The PS4 was off to a great start when it released in late 2013, it outsold the Xbox one for a very long time after both consoles were available in the market. I won’t get into the reasons of which one sold better and why, but over 3 years have passed since their launch, and it’s only in the past few quarters that we’ve seen games hitting strides in the visual department.
The along came the PS4 Pro and, while this was an industry shocking mid-console upgrade, I think it set off a lot more hype then it should have. Since it’s release about 6 months ago, we’ve seen some pretty nice looking games come out, especially Horizon: Zero Dawn – which, I think is a game for the PS4 Pro done right. Resident Evil 7 is another game that the PS4 Pro does really well, and benefits from HDR, adding to the already creepy feeling throughout the game.
Now, leaving visuals aside – the other expectations from the PS4 Pro was smoother gameplay. With the introduction of Boost Mode, it has made this somewhat better, but here’s the reality of it; it’s not at par yet. Most games come locked with 30 or 60 FPS, with dips in the minimum frame rate for others which deter from the overall experience. the PS4 Pro alleviates this to some extent, but sometimes not nearly enough.
Fundamentally, it isn’t the hardware or the technical capabilities that are being pushed. It’s the user base. When I have a large enough user base of hardware that can handle the enhanced capabilities of the PS4 Pro, that’s when we’ll start truly seeing the console stretch it’s legs. Now, I’m not advocating that everyone goes out and buys a PS4 Pro, or upgrades to it – it’s just economies of scale. I’ve always maintained that the mid-console upgrade was more or less to introduce VR and capitalize on it, but, in that process it’s left gamers and developers at a cross road.
I don’t know how far out the PS5 or the next PlayStation console is – but given that the PS4 Pro is so new that we still need to allow developers to find that fine line, between catering to the mass PS4 audience and then providing “enhanced” content to the PS4 pro users. In the interim texture patches, boost modes and the like are what we’ll get.
The 3rd dimension to all of this is the the user base having 4K TVs. I’m not saying that you MUST have a 4K TV – but it’s the logical choice. Some games use a method called Super-sampling to improve the graphics for players on 1080p TVs, but not all games will. Right now, I don’t I think it’s worth upgrading from your existing PS4 if you don’t own a 4K TV. This is again leaving gamers at cross roads. With little no visual improvement on the non 4K TV, it’s almost pointless to upgrade. Sure, you’ll still get a performance boost – but that’s like tilting the road downhill to make something go faster. This is actually a smart move by Sony as the boost mode now gives reasons to those without a 4K TV to invest in a PS4 pro.
At this point, it can be said that the support for the PS4 Pro is spotty at best – but given time, and as the user base increases, we’ll start to see some significant strides. I’d imagine that if it took nearly 3 years for a console to hit it’s peak, for a mid-console cycle, it would take at least half that time. I reckon another year out from here, we should be seeing significant changes provided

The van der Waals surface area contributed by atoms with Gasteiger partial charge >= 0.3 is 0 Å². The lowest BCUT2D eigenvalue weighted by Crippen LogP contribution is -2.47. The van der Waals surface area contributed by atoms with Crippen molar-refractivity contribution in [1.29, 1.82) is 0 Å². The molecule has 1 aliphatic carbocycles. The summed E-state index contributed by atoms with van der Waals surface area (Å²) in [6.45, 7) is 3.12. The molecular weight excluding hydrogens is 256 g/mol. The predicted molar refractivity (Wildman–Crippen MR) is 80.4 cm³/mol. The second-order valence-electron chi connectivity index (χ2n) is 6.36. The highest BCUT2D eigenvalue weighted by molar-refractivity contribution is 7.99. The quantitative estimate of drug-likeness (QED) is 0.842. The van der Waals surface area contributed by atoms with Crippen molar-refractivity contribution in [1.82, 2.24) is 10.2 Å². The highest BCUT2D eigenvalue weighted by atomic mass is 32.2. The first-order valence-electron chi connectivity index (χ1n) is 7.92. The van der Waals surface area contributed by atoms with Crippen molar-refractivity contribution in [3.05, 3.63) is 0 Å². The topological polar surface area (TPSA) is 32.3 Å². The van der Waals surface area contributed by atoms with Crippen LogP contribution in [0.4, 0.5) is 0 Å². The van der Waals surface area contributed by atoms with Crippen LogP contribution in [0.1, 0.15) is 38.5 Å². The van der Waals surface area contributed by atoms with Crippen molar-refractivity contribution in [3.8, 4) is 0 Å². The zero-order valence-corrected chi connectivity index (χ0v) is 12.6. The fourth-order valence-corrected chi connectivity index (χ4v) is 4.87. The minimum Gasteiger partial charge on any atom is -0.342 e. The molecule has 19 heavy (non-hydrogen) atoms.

- Sony gives more reasons for those without 4K TVs to invest in the PS4 Pro
- this would result in the increased user base of the PS4 pro and hopefully compelling enough reasons for those
- without 4K TVs to upgrade.
Of course, VR continuing to grow will also be a big point. Visually, there’s no real conclusive evidence that the PS4 Pro is better than the PS4 for VR. This may change in the future.
Although if you have a 4K TV and are on the fence about picking up a PS4 Pro, here are some great games that will get you the most out of it:
- Horizon Zero Dawn: This is the first PS4 exclusive designed specifically with the PS4 Pro in mind. It looks stunning, so it’s must-have for any PS4 Pro owner.
- Resident Evil 7: An excellent game that really benefits from HDR, adding to the already creepy feeling throughout the game.
- Rise of the Tomb Raider: One of the best examples of PS4 Pro upgrades. While it doesn’t support HDR, visual improvements in both ‘4K’ and 1080p make this is a visual treat.
- The Last Guardian: Supports both 4K and 1080p high performance modes on PS4 Pro and the HDR. HDR works on the existing PS4 as well, however.
- The Last of Us Remastered: Probably the best game for HDR in the PS4 Pro line-up, it supports native 4K at 60fps and looks great.
- Hitman: No HDR support, but both performance and textures are improved on PS4 Pro.
- Battlefield 1: One of the best PS4 Pro upgrades around. There’s more terrain detail and you’ll even get a performance advantage in busy multiplayer games.
- Watch Dogs 2: Looks great in the 4K and 1080p super-sampled versions thanks to improved anti-aliasing.
Now, oddly, where users may opt for the Xbox One Scorpio is the PS4 Pro, will NOT support Ultra HD Blu-Ray. No patches, no updates etc. will provide this support, as it’s a hardware limitation. It does support 4K HDR content from the likes of Netflix and other streaming services.
To summarize – I’d give the PS4 Pro another 8-12 months before calling it out again. Having said that, there’s still plenty of fun to be had with the current generation of consoles. It’s a matter of “when” and not a matter of ‘if”, it will get better. Until then, we’ll continue to keep an eye out on all the developments and continue to keep you posted.